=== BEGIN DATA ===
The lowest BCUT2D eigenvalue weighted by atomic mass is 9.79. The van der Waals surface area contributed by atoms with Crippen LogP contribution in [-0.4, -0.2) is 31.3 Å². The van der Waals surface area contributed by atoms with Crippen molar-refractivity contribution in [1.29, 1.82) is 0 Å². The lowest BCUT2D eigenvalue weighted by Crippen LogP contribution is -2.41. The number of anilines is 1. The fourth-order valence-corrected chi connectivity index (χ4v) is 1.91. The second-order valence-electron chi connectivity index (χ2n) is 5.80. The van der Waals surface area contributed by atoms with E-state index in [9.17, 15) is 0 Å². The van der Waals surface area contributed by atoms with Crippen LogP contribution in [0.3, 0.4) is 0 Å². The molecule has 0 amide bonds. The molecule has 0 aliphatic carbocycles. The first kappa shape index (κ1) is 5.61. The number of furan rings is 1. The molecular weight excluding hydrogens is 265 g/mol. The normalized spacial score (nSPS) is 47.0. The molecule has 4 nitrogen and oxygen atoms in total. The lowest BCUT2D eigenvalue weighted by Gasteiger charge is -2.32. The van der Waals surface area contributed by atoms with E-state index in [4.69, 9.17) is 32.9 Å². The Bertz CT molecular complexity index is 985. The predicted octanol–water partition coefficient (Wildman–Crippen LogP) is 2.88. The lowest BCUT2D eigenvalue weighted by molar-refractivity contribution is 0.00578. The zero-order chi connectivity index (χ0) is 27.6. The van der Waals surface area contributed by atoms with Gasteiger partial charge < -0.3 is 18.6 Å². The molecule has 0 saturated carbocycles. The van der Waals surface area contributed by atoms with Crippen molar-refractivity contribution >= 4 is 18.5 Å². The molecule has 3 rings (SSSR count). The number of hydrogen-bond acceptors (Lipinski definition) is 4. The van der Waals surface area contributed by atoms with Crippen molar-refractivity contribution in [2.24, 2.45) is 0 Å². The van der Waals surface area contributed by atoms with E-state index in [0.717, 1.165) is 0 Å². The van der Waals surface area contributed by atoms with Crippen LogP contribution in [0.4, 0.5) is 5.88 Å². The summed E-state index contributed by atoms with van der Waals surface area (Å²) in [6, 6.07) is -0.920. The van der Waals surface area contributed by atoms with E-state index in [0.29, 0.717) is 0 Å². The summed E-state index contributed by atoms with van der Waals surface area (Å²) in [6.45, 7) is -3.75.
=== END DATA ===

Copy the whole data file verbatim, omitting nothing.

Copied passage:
The lowest BCUT2D eigenvalue weighted by atomic mass is 9.79. The van der Waals surface area contributed by atoms with Crippen LogP contribution in [-0.4, -0.2) is 31.3 Å². The van der Waals surface area contributed by atoms with Crippen molar-refractivity contribution in [1.29, 1.82) is 0 Å². The lowest BCUT2D eigenvalue weighted by Crippen LogP contribution is -2.41. The number of anilines is 1. The fourth-order valence-corrected chi connectivity index (χ4v) is 1.91. The second-order valence-electron chi connectivity index (χ2n) is 5.80. The van der Waals surface area contributed by atoms with E-state index in [9.17, 15) is 0 Å². The van der Waals surface area contributed by atoms with Crippen LogP contribution in [0.3, 0.4) is 0 Å². The molecule has 0 amide bonds. The molecule has 0 aliphatic carbocycles. The first kappa shape index (κ1) is 5.61. The number of furan rings is 1. The molecular weight excluding hydrogens is 265 g/mol. The normalized spacial score (nSPS) is 47.0. The molecule has 4 nitrogen and oxygen atoms in total. The lowest BCUT2D eigenvalue weighted by Gasteiger charge is -2.32. The van der Waals surface area contributed by atoms with E-state index in [4.69, 9.17) is 32.9 Å². The Bertz CT molecular complexity index is 985. The predicted octanol–water partition coefficient (Wildman–Crippen LogP) is 2.88. The lowest BCUT2D eigenvalue weighted by molar-refractivity contribution is 0.00578. The zero-order chi connectivity index (χ0) is 27.6. The van der Waals surface area contributed by atoms with Gasteiger partial charge < -0.3 is 18.6 Å². The molecule has 0 saturated carbocycles. The van der Waals surface area contributed by atoms with Crippen molar-refractivity contribution >= 4 is 18.5 Å². The molecule has 3 rings (SSSR count). The number of hydrogen-bond acceptors (Lipinski definition) is 4. The van der Waals surface area contributed by atoms with Crippen molar-refractivity contribution in [2.24, 2.45) is 0 Å². The van der Waals surface area contributed by atoms with E-state index in [0.717, 1.165) is 0 Å². The van der Waals surface area contributed by atoms with Crippen LogP contribution in [0.4, 0.5) is 5.88 Å². The summed E-state index contributed by atoms with van der Waals surface area (Å²) in [6, 6.07) is -0.920. The van der Waals surface area contributed by atoms with E-state index in [0.29, 0.717) is 0 Å². The summed E-state index contributed by atoms with van der Waals surface area (Å²) in [6.45, 7) is -3.75.